“In whatever form Anaka’s soul has found refuge, it shall not escape us. Our mission will be fulfilled.”
Well, this was…better than The Mummy’s Tomb (1942). It’s still not good, but improvements have at least been made on the last poor effort.
High Priest Andoheb (George Zucco) summons Yousef Bey (John Carradine), a fellow member of a secret Egyptian order, to recover the body of Princess Anaka from a fictional Mapleton, Massachusetts museum. The ancient Egyptian mummy Kharis (Lon Chaney, Jr.) quickly murders a university professor studying hieroglyphics having to do with tana leaves (the fictional plant that brings Kharis to life). More murders start occurring as both Bey and Kharis set out to retrieve Anaka’s body.
Meanwhile, a college student played by Robert Lowery is worried about his girlfriend, Amina Mansori (Ramsay Ames), who feels strange whenever Egypt is brought up. On top of that, her behavior gets more erratic as she awakes in the middle of the night to sleep walk to the professor’s house just in time to witness his murder.
As the police investigate the murder and set up nightly patrols and traps to catch the mummy, Bey and Kharis’s growing interest in Amina may mean the end for her and her boyfriend.
While The Mummy’s Ghost still makes the same mistake as the past two films with its choice to begin with exposition instead of an exciting, thrilling, or horrific scene, it does thankfully get to the action going much faster than the previous film.
That’s not all. Since the people and police of Mapleton (Ghost‘s primary setting) remember the attacks in Tomb, they all immediately believe in the mummy and are actively trying to catch him throughout the movie.
I cannot describe how satisfying it is to see people actually doing something in one of these mummy films before the last ten minute mark. Their plans are smart, too. They’ve brought in a special Egyptologist, they keep people in at night, have multiple patrols, know guns won’t work against Kharis, and are generally level-headed and not bumbling morons just for the sake of keeping the story going longer.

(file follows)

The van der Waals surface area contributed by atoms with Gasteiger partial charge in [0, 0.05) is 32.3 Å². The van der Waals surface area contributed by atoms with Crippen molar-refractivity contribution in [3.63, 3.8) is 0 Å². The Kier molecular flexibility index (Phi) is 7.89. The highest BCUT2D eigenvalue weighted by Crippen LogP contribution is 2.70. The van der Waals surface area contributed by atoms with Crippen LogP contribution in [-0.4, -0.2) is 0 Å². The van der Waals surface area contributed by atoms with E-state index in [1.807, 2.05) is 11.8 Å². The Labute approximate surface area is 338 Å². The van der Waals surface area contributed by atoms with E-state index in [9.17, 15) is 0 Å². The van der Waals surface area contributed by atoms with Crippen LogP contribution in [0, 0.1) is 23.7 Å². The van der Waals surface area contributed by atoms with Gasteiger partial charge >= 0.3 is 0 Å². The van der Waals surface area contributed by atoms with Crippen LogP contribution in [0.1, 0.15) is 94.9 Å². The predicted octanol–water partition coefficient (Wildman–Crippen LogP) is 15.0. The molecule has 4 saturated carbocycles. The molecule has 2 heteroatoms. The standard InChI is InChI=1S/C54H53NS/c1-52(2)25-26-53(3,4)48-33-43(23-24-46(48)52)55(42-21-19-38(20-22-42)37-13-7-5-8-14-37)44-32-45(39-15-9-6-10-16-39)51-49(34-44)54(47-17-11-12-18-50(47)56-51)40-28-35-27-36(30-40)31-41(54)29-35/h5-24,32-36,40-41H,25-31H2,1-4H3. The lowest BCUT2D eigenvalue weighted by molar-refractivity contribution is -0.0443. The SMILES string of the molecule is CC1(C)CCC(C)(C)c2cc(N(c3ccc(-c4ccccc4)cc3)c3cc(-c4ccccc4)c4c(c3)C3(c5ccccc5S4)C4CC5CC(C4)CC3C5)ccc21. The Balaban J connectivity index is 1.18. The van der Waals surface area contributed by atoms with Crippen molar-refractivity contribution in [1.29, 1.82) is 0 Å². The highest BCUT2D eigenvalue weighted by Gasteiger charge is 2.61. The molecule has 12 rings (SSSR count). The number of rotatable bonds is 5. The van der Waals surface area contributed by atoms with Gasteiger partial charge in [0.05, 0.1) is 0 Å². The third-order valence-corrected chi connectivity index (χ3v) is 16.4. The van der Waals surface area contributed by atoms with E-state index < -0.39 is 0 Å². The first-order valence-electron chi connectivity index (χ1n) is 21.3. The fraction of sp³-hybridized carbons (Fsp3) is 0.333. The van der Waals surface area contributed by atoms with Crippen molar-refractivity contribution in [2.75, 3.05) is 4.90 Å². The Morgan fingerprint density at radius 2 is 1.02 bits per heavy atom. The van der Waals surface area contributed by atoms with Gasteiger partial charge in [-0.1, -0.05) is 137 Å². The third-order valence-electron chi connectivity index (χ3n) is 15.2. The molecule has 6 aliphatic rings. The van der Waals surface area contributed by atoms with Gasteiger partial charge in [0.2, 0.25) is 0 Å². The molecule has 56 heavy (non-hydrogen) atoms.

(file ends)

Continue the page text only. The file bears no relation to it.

The mummy action is a bit better this time around. The slow-moving and easy-to-escape Kharis is still a lame and, it needs to be said, boring villain. What’s improved in this installment isn’t the mummy’s methods of killing, but rather the atmosphere created before and during the killing that makes the scenes scary instead of tedious and silly.
It’s often just little things that contribute to the atmosphere like a museum guard, right before being killed by Kharis, listening to a horror radio show that says there will be a death that night, which establishes effective sense of doom.
Tomb was all about the repetitive and easily avoidable death scenes. While Ghost is a definite step up from its predecessor in this regard, it also has a more complex plot to keep you engaged. The bad guys actually have a goal beyond just killing people, and it holds your interest far better.
Ghost also does something I’d never thought I’d see in this series: good old Chaney gets an actual character to play. It’s not a much. It’s just a small moment where Kharis shows true anger in response to a recent setback, but it’s actual emotion and maybe even a thin layer to the so far shallow character.
I actually cared about Kharis for the first time ever in this series. Strange how easily characters can become even slightly interesting if the writer puts in even the smallest amount of effort.
Finally, I must give props to the ending. I don’t want to give anything away, but I wasn’t expecting it at all. It’s downbeat and ballsy for a series that has played it safe far too often.
Like I said up top, this isn’t a good film. It has more initiative, more story, more ideas, and more pathos, but it isn’t hard to have more of any of those in comparison to a film like The Mummy’s Tomb. If you’re looking for an adequate B-Movie to watch one night, this will do. Just don’t expect anything too special.